In blog posts over the years, one of the topics I frequently talk about is how to evaluate an Angel group. Today’s post addresses “do they actually have capital and a track record of investing their own personal funds” and is from a story I’ve told at several entrepreneurial events. Although most people assume it’s a reference to the Bible story, it’s actually from working overseas in a previous life.

Years ago while working in a country that had heavy-handed currency laws, I always had to go to a bank or other government-sanctioned business to exchange money at a ridiculously unfavorable exchange rate. As is always the case in these locales, you could find some enterprising entrepreneur on a street cornier or back alley that would exchange your US dollars at a more favorable rate. For many that ventured to do this, the common ploy was to receive an envelope of what looked like a big wad of local currency. In reality there were some actual bills on the outside of the stack and newspaper that had been meticulously cut and placed in the middle to make it look like you were receiving actual money.

With angel investing now popular in the US there is a similar con game for startup companies raising money, with many organizations masquerading as angel groups or individual investors. Although it could just as easily be described as the angel equivalent of the email scam from my good friend the Nigerian prince.

Several years ago one of our portfolio companies was invited to present to one of these purported ‘angel’ groups. At the presentation, the founder was approached by several members of the group who claimed to be angel investors. In reality—and after getting their legal hooks into the company and extracting exorbitant fees—were nothing more than consultants that offered to help the company raise money. At the time the Pasadena Angels invested—and many billable hours of legal time later—we were able to extricate these individuals from the company—although not until considerable damage and expense had been incurred. Unfortunately this is not an isolated instance.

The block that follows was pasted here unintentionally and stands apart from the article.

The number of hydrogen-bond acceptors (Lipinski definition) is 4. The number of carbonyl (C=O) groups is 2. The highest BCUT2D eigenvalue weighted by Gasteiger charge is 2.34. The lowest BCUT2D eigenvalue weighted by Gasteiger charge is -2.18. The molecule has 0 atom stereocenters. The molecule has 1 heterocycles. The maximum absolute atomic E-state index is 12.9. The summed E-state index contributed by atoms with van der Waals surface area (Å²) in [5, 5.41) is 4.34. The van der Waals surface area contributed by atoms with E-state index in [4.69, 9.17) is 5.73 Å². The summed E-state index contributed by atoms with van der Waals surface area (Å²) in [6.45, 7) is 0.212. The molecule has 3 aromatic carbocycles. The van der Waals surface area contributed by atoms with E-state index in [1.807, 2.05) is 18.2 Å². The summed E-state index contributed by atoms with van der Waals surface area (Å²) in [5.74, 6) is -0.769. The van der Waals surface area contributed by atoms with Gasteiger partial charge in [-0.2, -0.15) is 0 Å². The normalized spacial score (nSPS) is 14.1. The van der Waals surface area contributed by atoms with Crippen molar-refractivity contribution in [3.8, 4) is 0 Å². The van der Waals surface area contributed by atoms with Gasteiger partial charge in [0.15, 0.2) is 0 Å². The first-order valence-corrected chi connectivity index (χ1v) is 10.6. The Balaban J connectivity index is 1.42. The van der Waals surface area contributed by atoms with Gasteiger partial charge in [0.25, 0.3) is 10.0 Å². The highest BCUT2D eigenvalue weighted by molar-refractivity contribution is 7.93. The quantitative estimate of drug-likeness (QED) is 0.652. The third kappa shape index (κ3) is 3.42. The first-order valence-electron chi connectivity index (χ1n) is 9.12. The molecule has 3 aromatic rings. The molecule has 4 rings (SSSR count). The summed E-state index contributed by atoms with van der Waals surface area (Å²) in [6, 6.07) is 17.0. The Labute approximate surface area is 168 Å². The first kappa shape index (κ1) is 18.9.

Aside from making entrepreneurs aware that this goes on, the best advice I can share is twofold. Before proceeding with someone or an organization that claims to be an angel (or any other type of) investor, do some due diligence on that investor. Through websites such as SoCalTech it’s easy to access the old press releases announcing that an angel group has invested in a particular company. Call these companies and ask the tough questions—including how much of the investors’ personal funds were contributed. If you can’t find any companies, ask the investor for specific ones that you can speak with.

Lastly, the only agreements you should be signing with an investor are the typical investment documents that are prepared just prior to closing on their investment and the money going into the bank. If you’re asked to sign an agreement early in the process or long before an investor has done sufficient diligence, be wary and always seek the advice of a good lawyer. In all of the situations where we’ve had to undo the damage to a portfolio company caused by these unsavory individuals, it was because an unsuspecting company founder had signed one of these consultant’s agreements.